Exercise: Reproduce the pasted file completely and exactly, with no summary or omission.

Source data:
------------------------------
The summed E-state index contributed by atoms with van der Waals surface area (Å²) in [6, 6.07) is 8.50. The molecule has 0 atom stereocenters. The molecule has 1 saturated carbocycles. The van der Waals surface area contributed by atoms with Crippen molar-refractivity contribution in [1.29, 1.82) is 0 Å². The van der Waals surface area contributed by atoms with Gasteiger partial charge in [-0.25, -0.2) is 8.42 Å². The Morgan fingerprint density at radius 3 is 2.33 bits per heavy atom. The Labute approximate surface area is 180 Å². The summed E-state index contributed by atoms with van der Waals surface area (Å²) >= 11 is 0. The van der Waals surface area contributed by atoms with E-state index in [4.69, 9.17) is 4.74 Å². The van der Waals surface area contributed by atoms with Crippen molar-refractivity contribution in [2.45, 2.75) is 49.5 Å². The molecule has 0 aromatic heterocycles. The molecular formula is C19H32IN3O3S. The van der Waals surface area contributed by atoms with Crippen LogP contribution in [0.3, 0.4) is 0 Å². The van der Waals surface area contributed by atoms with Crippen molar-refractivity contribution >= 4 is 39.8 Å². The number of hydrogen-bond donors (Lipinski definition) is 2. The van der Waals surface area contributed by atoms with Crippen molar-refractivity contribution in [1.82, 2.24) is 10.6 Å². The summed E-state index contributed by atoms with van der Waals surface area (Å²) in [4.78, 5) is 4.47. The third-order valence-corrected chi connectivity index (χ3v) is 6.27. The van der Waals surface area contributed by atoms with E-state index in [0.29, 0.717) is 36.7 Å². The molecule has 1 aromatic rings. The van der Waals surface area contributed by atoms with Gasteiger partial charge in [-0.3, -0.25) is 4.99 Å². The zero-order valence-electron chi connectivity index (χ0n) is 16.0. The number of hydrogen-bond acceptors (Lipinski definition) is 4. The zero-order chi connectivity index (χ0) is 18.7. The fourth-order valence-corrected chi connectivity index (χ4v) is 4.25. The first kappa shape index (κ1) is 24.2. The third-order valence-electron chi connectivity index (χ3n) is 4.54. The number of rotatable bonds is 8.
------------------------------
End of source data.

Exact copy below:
The summed E-state index contributed by atoms with van der Waals surface area (Å²) in [6, 6.07) is 8.50. The molecule has 0 atom stereocenters. The molecule has 1 saturated carbocycles. The van der Waals surface area contributed by atoms with Crippen molar-refractivity contribution in [1.29, 1.82) is 0 Å². The van der Waals surface area contributed by atoms with Gasteiger partial charge in [-0.25, -0.2) is 8.42 Å². The Morgan fingerprint density at radius 3 is 2.33 bits per heavy atom. The Labute approximate surface area is 180 Å². The summed E-state index contributed by atoms with van der Waals surface area (Å²) >= 11 is 0. The van der Waals surface area contributed by atoms with E-state index in [4.69, 9.17) is 4.74 Å². The van der Waals surface area contributed by atoms with Crippen molar-refractivity contribution in [2.45, 2.75) is 49.5 Å². The molecule has 0 aromatic heterocycles. The molecular formula is C19H32IN3O3S. The van der Waals surface area contributed by atoms with Crippen LogP contribution in [0.3, 0.4) is 0 Å². The van der Waals surface area contributed by atoms with Crippen molar-refractivity contribution >= 4 is 39.8 Å². The number of hydrogen-bond donors (Lipinski definition) is 2. The van der Waals surface area contributed by atoms with Crippen molar-refractivity contribution in [1.82, 2.24) is 10.6 Å². The summed E-state index contributed by atoms with van der Waals surface area (Å²) in [4.78, 5) is 4.47. The third-order valence-corrected chi connectivity index (χ3v) is 6.27. The van der Waals surface area contributed by atoms with E-state index in [0.29, 0.717) is 36.7 Å². The molecule has 1 aromatic rings. The van der Waals surface area contributed by atoms with Gasteiger partial charge in [-0.3, -0.25) is 4.99 Å². The zero-order valence-electron chi connectivity index (χ0n) is 16.0. The number of hydrogen-bond acceptors (Lipinski definition) is 4. The zero-order chi connectivity index (χ0) is 18.7. The fourth-order valence-corrected chi connectivity index (χ4v) is 4.25. The first kappa shape index (κ1) is 24.2. The third-order valence-electron chi connectivity index (χ3n) is 4.54. The number of rotatable bonds is 8.